Many CEOs and CHROs I speak to are concerned about the gap in leadership capability between the executive committee and the wider senior leadership population in their organisation. The uncertainty and volatility of recent years has undoubtedly had an impact as many executives have been forced to make difficult decisions quickly, often with limited information and in a rapidly changing environment. Whilst many companies are now benefiting from more transparent and agile ways of working it seems that the need to deliver short-term results has lead to ExCos taking greater ownership of execution as well as having tighter control over strategy rather than empowering the broader senior leadership population. I’m also regularly hearing that greater time pressures, geographically dispersed teams and the tendency towards remote or hybrid meetings is leading to many senior leadership populations having less exposure to the executive committee and the strategic debates at the top of an organisation. These issues are exacerbated for larger and complex global organisations where executives who are two levels below the ExCo but who are responsible for thousands of employees and major budgets have even less engagement with the ExCo and Board.
Merryck Mentor and former FTSE100 CHRO Simon Linares has observed similar trends, he recently explained to me that “senior leaders today are having to make decisions and lead in a context that is changing faster than ever and impossible to accurately predict. Past experience is still helpful, but accessing others thinking, and learning to work as a team unleashes the best value from any leadership group and is likely to lead to better decisions and develops the future senior leadership pipeline you need.”
If a company has been reluctant to invest in leadership development for the CEOs of the future and has a board and stakeholders more focused on the short-term; then they’re clearly not mitigating the risks associated with weak succession planning. We know that talented executives want to work for companies with purposeful leadership and a sense of progression. If they feel that career opportunities are limited, they’re more likely to move on and explore other options. What we’re also seeing is that high-potential successors are looking at ExCo colleagues with the associated pressure and breadth of the roles and deciding not to take the opportunities when offered. Reputation and investor confidence will undoubtedly weaken as external stakeholders begin to question whether a company has the leadership capability to execute over the medium-term.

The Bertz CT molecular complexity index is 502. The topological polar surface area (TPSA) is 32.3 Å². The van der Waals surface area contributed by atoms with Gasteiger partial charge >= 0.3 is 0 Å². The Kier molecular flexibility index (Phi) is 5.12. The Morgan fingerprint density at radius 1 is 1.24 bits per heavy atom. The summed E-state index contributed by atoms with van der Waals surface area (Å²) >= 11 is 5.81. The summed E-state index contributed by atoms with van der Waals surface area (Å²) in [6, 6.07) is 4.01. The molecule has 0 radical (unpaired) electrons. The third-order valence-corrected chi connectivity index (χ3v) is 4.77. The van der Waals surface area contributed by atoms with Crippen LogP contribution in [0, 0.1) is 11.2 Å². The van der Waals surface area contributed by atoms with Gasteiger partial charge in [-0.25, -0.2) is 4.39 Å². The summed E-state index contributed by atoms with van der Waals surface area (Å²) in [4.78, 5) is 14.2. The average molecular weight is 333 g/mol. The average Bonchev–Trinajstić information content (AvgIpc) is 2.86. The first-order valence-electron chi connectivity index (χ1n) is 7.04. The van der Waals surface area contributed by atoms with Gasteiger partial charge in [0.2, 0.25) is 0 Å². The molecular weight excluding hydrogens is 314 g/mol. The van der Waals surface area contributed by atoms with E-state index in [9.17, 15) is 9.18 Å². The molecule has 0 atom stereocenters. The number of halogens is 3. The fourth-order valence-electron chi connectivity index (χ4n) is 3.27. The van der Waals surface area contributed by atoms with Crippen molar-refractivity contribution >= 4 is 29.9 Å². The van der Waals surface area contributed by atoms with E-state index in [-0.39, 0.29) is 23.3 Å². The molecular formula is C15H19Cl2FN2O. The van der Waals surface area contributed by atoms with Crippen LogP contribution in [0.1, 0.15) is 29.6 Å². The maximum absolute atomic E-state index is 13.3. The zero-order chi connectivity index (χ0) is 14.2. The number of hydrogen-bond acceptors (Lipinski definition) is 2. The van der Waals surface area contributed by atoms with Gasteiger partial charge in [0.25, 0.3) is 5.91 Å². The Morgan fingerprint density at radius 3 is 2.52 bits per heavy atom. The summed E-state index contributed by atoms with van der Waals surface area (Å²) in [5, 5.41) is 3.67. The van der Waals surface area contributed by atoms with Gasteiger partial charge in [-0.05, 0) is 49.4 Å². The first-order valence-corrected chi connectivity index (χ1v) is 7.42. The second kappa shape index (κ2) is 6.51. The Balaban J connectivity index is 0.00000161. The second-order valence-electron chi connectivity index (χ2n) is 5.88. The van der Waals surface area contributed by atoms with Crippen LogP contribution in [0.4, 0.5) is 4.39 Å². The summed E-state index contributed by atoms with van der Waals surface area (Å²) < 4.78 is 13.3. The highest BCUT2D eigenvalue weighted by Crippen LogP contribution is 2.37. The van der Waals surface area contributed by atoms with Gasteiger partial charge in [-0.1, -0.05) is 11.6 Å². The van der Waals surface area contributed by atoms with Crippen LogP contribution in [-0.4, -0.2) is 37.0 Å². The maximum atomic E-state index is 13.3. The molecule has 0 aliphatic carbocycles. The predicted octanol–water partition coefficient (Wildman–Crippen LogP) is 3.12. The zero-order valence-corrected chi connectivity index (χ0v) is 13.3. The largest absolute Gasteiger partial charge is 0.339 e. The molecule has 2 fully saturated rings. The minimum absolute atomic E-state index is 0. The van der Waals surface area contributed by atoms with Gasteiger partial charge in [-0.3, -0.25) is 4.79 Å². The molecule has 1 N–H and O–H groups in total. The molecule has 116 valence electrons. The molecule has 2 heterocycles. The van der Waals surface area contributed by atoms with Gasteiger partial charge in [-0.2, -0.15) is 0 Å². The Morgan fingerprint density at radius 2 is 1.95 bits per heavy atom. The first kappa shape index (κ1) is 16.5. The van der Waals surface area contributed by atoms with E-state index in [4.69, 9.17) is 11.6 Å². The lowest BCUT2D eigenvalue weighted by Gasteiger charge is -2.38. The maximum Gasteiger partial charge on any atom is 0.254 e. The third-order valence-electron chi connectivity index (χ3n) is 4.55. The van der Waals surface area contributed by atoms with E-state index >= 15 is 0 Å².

From Simon’s perspective, getting the right support in place is vital. His view is that “the Executive and the next leadership level of the organisation set the strategy and culture of any company. They are also where decisions are made or get stuck. Working effectively, beyond hierarchy and process, to respond to ever more fluid and ambiguous challenges is now recognised as a key competitive advantage, and something teams of executives can learn to do if supported in the right way.”
There have already been 12 new FTSE100 Group CEOs and CFOs start in role during 2023, this is a 50% increase compared to 2022 and we’re expecting to see many more appointments across FTSE350 firms this year. We’ll see more companies facing into the prospect of significant change at the top of their organisation, along with continued business model disruption and transformation, but many boards will be faced with a senior leadership population that is either under-prepared or unwilling to step up into ExCo positions.
Some questions for Boards and CHROs to consider:
– How much consideration have you given to developing the wider senior leadership population?
-What can you do to ensure senior executives have learning experiences that prepare them for ExCo roles?
-Do your senior executives understand the complexities and pressures of ExCo roles?
-Will your future CEO candidates be comfortable engaging with a wider set of stakeholders and taking greater ownership of strategy and performance?
-How can you encourage greater collaboration and peer learning across the senior leadership population?
At Merryck we continue to elevate leadership for the future by partnering with Chairs, CEOs and CHROs on succession planning, accelerating high potential leaders and executive team development. More information is available online and please contact me if you’re interested in learning more about our individual and team mentoring programmes.